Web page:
Undisclosed financial information in divorce and the power to draw adverse inferences
Case report: Rabia v Rabia  EWCA Civ 1767 in the Court of Appeal, regarding a divorce financial settlement where the calculations were disputed after the husband refused to make full disclosure regarding his assets.
Linda Pope (at a previous firm) acted for the husband, who was the respondent in a financial relief application brought by wife after their 14-year marriage had ended. This was a second marriage for the husband who ran a successful international training business which had been established soon after the couple had met. In addition to the matrimonial home (which was funded from the money the husband had retained from his first marriage), the assets included a few rental properties as well as an occupational pension, most of which the husband said was accrued pre-marriage
The initial hearing was substantially prolonged as the husband failed to provide adequate financial disclosure. He attempted to persuade the court that he had no personal interest in the company, which was a family business (and the profits supported the family), or a flat the title of which had recently been transferred to his brother.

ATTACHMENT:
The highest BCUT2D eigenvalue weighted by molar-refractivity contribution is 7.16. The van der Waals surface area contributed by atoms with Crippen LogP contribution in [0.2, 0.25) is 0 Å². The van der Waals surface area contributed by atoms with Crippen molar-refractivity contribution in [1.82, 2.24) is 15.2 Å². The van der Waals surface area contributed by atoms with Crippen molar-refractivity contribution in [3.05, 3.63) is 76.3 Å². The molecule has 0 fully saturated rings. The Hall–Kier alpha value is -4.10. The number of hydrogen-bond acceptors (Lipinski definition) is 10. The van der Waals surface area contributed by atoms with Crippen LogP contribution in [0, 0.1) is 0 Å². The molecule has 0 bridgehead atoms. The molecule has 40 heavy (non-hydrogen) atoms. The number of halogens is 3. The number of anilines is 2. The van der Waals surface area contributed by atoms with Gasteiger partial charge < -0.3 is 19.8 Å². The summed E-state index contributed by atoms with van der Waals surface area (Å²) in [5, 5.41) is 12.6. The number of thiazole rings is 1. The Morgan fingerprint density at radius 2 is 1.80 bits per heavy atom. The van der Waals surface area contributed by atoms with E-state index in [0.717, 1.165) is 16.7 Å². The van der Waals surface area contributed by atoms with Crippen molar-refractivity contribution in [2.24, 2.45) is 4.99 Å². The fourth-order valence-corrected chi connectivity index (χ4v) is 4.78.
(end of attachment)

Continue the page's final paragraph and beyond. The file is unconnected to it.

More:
The wife was able to provide sufficient information and evidence for the judge to determine a fair settlement and, as a result of the husband’s conduct in court, costs were also awarded against the husband.
In the case before the Court of Appeal, the husband sought to challenge the distribution of assets, on the basis that the judge had assumed further undeclared wealth in the region of £300,000.
However, in the face of consistent non-disclosure of financial information, the court has the power to draw adverse inferences against the person who is refusing to disclose all the required information. The court can do this by introducing a balancing figure, as was done in this case.
The judge made clear that:
Anyone … “who chooses to approach the litigation in the way that this husband did has to run the risk of inferences being made against him.”
The contents of this article are for the purposes of general awareness only. They do not purport to constitute legal or professional advice. The law may have changed since this article was published. Readers should not act on the basis of the information included and should take appropriate professional advice upon their own particular circumstances.